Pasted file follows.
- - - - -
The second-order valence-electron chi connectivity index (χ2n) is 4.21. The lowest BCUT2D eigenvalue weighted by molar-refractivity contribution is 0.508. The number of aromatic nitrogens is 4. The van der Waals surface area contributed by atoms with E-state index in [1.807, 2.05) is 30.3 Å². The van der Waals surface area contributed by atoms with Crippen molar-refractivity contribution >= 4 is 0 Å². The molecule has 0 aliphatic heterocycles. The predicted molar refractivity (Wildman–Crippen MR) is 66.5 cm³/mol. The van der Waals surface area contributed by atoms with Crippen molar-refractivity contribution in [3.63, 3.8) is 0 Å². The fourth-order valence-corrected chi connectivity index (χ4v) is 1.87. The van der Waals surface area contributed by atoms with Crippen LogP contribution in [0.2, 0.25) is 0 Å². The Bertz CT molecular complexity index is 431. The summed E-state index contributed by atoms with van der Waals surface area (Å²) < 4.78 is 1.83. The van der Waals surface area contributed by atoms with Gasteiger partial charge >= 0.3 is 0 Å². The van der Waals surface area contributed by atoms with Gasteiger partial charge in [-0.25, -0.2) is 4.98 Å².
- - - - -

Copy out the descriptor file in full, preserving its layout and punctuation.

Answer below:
The second-order valence-electron chi connectivity index (χ2n) is 4.21. The lowest BCUT2D eigenvalue weighted by molar-refractivity contribution is 0.508. The number of aromatic nitrogens is 4. The van der Waals surface area contributed by atoms with E-state index in [1.807, 2.05) is 30.3 Å². The van der Waals surface area contributed by atoms with Crippen molar-refractivity contribution >= 4 is 0 Å². The molecule has 0 aliphatic heterocycles. The predicted molar refractivity (Wildman–Crippen MR) is 66.5 cm³/mol. The van der Waals surface area contributed by atoms with Crippen molar-refractivity contribution in [3.63, 3.8) is 0 Å². The fourth-order valence-corrected chi connectivity index (χ4v) is 1.87. The van der Waals surface area contributed by atoms with Crippen LogP contribution in [0.2, 0.25) is 0 Å². The Bertz CT molecular complexity index is 431. The summed E-state index contributed by atoms with van der Waals surface area (Å²) < 4.78 is 1.83. The van der Waals surface area contributed by atoms with Gasteiger partial charge >= 0.3 is 0 Å². The van der Waals surface area contributed by atoms with Gasteiger partial charge in [-0.25, -0.2) is 4.98 Å².